With its international airport, impressive shopping centre and ring of high-rise apartments, FARO has something of a big city feel. However, the central area is a manageable size, boasting attractive mosaic-paved pedestrianized streets and marina-side gardens, while its university contributes to a lively nightlife, during term time at least. In summer, boats and buses run out to some excellent local beaches. Originally a Roman settlement, the city was named by the Moors, under whom it was a thriving commercial port, supplying the regional capital at Silves. Following its conquest by the Christians, under Afonso III in 1249, the city later experienced a series of conquests and disasters. Sacked and burned by the Earl of Essex in 1596, and devastated by the Great Earthquake of 1755, it is no surprise that modern Faro has so few historic buildings. What interest it does retain is contained within the pretty Cidade Velha (Old Town), which lies behind a series of defensive walls overlooking the mud flats.Read More
LOULÉ, 18km inland of Faro, has always been an important market town and has recently grown to a fair size, though its compact centre doesn’t take long to look around. Its most interesting streets, a grid of whitewashed cobbled lanes, lie between the remains of its Moorish castle (now a museum housing a range of Roman, Moorish and early Portuguese finds from Loulé and the surrounding area) and the thirteenth-century Gothic Igreja Matriz, with its palm-lined gardens in front.
The attractive old town of ESTÓI, 11km north of Faro, rises behind its church and small main square, and is well worth making an excursion to. The best time to visit is around May Day, when the whole town is decked out for its main annual festival. Buses drop you in the square, just off which you’ll find the entrance to the gardens of the delightful peach-coloured Palácio do Visconde de Estói, lined with spectacular azulejos and tropical plants. The palace itself is now a luxurious pousada.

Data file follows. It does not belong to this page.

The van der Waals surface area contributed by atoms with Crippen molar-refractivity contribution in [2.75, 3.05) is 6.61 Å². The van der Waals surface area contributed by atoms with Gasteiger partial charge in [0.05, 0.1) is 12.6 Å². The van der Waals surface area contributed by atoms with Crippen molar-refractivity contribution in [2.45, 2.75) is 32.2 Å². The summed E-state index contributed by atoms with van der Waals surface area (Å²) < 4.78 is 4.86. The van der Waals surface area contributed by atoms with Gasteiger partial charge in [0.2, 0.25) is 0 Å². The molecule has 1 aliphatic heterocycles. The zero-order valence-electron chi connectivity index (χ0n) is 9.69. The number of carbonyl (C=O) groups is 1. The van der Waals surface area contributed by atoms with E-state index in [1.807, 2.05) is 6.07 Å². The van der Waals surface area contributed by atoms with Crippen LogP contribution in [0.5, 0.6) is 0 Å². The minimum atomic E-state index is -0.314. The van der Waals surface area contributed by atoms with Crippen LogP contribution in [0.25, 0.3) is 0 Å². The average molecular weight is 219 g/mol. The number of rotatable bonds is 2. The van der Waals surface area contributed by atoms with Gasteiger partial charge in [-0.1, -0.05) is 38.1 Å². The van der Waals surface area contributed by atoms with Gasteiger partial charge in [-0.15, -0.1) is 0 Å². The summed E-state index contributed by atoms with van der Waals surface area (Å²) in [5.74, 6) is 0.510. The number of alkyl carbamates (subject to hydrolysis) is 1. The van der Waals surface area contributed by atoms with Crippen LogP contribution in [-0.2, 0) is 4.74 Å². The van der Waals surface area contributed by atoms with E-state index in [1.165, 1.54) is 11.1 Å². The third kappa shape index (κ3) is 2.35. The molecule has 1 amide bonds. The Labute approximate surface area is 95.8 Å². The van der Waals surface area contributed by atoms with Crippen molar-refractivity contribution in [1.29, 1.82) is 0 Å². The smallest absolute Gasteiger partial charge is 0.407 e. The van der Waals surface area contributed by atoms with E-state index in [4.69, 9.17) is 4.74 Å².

The main reason for a visit to Estói, however, is the Roman site at Milreu (pronounced mil-rio), a fifteen-minute walk downhill from the square. Known to the Romans as Ossonoba, the town that once stood here was inhabited from the second to the tenth century AD. The surviving ruins are associated with a peristyle villa – one with a gallery of columns surrounding a courtyard – and dominated by the apse of a temple, which was converted into a Christian basilica in the third century AD, making it one of the earliest of all known churches. The other recognizable remains are of a bathing complex southwest of the villa, with its fragmented fish mosaics, and the apodyterium, or changing room, sporting arched niches for clothes.